Hot answers tagged lapack++
This is a least squares solution, because you have more unknowns than equations. If m is indeed equal to 2, that tells me that a simple linear least squares will be sufficient for you. The formulas can be written out in closed form. You don't need a library. If m is in single digits, I'd still say that you can easily solve this using A(transpose)*A*X = ...
uBlas is not optimized unless you use it with optimized BLAS bindings. The following are optimized for multi-threading and SIMD: Intel MKL. FORTRAN library with C interface. Not free but very good. Eigen. True C++ library. Free and open source. Easy to use and good. Atlas. FORTRAN and C. Free and open source. Not Windows friendly, but otherwise good. ...
From a numerical analysis standpoint, you never want to write code that Explicitly inverts a matrix, or Forms the matrix of normal equations (A^T A) for a regression Both of these are more work and less accurate (and likely less stable) than the alternatives that solve the same problem directly. Whenever you see some math showing a matrix inversion, ...
You can use the official C bindings for LAPACK, and then build your C++ wrapper around that. That avoids the issue of having to worry about the Fortran calling conventions, and the C bindings are a bit friendlier for C/C++ programmers than calling the Fortran routines directly. Additionally, you could use one of the C++ matrix libraries that are already ...
If liscencing is not a problem, you might try the gnu scientific library http://www.gnu.org/software/gsl/ It comes with a blas library that you can swap for an optimised library if you need to later (for example the intel, ATLAS, or ACML (AMD chip) library.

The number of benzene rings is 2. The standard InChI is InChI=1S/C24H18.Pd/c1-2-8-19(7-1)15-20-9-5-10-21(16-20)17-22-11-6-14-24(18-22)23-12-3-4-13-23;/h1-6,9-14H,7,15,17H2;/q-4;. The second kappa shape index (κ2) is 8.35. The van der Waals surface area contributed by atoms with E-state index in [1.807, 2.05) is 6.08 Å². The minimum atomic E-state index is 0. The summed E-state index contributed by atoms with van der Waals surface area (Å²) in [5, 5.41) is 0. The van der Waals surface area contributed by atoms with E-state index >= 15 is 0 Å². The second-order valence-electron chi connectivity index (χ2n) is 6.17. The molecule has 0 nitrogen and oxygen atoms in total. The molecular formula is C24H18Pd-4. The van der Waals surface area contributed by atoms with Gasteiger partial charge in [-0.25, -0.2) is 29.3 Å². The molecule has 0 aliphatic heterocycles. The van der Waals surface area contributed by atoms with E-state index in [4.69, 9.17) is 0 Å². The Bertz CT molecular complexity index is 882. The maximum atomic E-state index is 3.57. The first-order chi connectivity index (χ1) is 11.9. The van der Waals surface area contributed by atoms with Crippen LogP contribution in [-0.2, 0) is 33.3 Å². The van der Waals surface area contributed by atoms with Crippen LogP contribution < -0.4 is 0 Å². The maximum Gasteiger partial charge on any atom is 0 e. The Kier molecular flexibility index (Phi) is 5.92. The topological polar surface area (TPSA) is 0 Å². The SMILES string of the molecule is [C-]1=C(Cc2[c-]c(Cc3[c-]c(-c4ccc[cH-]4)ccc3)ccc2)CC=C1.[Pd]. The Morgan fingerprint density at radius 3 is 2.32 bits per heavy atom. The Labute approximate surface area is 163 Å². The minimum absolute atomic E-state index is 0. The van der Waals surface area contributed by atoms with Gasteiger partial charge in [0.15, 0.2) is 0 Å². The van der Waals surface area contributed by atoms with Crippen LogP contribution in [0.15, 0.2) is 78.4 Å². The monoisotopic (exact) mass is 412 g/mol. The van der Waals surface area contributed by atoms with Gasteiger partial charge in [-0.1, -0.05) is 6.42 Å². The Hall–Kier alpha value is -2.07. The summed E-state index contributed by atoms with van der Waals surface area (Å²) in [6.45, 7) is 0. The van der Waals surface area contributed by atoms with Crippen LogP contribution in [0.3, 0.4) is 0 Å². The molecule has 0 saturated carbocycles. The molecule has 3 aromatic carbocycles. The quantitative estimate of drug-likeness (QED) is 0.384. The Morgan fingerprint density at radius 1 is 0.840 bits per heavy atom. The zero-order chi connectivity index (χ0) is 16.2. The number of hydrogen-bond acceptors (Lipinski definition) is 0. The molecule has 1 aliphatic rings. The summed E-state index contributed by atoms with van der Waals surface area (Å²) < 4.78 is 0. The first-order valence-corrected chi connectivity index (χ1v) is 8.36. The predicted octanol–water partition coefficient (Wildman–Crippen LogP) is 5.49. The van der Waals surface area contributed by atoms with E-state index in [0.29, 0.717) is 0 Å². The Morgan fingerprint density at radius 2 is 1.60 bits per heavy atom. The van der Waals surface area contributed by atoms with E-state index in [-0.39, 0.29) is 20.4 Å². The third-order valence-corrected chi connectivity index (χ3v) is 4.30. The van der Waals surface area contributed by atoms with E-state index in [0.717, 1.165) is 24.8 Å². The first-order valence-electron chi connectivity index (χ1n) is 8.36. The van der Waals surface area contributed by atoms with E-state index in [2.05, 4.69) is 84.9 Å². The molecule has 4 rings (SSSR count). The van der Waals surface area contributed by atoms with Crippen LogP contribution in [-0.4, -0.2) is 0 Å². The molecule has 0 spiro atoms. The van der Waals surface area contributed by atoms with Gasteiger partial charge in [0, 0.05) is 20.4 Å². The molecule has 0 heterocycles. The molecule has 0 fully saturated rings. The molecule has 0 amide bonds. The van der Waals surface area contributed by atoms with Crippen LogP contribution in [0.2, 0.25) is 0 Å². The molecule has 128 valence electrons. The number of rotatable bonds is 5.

One way to calculate the determinant is using the LU decomposition: LaVectorLongInt pivots(A.cols()); LUFactorizeIP(A, pivots); double detA = 1; for (int i = 0; i < A.cols(); ++i) detA *= A(i, i); Warning, A will change, so making a copy is probably advised.
High level interface and low level optimizations are two different things. LAPACK and uBLAS provide high level interface and un-optimized low level implementation. Hardware optimized low level routines (or bindings) should come from somewhere else. Once bindings are provided, LAPACK and uBLAS can use optimized low level routines instead of their own ...
I suspect this routine does a deep-copy of the data: http://lapackpp.sourceforge.net/html/classLaVectorDouble.html#be11700fe7c277501329b2d23f485630 This ref() routine might let you maintain the shared memory: http://lapackpp.sourceforge.net/html/classLaVectorDouble.html#191850a7e8993a977a3a545b87dc7528
Linking goes fine because you tell to the linker where the library is, but execution failed because the loader doesn't know anything about the location of your libraries (you can check that performing ldd yourapp, which shows the library needed by your application). Usually, you can solve that by telling to the loader where the library is through the ...
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